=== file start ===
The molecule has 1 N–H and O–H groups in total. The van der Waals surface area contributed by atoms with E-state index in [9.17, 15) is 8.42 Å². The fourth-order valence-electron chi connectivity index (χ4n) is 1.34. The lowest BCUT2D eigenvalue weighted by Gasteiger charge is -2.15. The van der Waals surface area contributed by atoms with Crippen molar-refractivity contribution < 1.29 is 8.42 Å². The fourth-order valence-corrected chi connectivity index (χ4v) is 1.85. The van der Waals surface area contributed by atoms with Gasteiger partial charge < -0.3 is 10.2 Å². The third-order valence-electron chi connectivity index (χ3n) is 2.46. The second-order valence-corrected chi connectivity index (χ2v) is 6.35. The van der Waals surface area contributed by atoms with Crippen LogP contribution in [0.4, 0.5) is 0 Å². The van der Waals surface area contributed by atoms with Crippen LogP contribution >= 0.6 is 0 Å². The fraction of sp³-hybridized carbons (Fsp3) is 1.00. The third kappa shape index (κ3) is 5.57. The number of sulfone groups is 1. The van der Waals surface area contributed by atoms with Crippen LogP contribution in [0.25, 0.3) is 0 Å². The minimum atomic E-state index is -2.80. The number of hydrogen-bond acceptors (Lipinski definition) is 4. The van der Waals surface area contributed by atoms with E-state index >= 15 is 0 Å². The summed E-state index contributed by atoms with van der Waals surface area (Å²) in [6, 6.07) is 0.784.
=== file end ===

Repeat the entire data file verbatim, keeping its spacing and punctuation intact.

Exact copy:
The molecule has 1 N–H and O–H groups in total. The van der Waals surface area contributed by atoms with E-state index in [9.17, 15) is 8.42 Å². The fourth-order valence-electron chi connectivity index (χ4n) is 1.34. The lowest BCUT2D eigenvalue weighted by Gasteiger charge is -2.15. The van der Waals surface area contributed by atoms with Crippen molar-refractivity contribution < 1.29 is 8.42 Å². The fourth-order valence-corrected chi connectivity index (χ4v) is 1.85. The van der Waals surface area contributed by atoms with Gasteiger partial charge < -0.3 is 10.2 Å². The third-order valence-electron chi connectivity index (χ3n) is 2.46. The second-order valence-corrected chi connectivity index (χ2v) is 6.35. The van der Waals surface area contributed by atoms with Crippen LogP contribution in [0.4, 0.5) is 0 Å². The van der Waals surface area contributed by atoms with Crippen LogP contribution >= 0.6 is 0 Å². The fraction of sp³-hybridized carbons (Fsp3) is 1.00. The third kappa shape index (κ3) is 5.57. The number of sulfone groups is 1. The van der Waals surface area contributed by atoms with Crippen LogP contribution in [0.25, 0.3) is 0 Å². The minimum atomic E-state index is -2.80. The number of hydrogen-bond acceptors (Lipinski definition) is 4. The van der Waals surface area contributed by atoms with E-state index >= 15 is 0 Å². The summed E-state index contributed by atoms with van der Waals surface area (Å²) in [6, 6.07) is 0.784.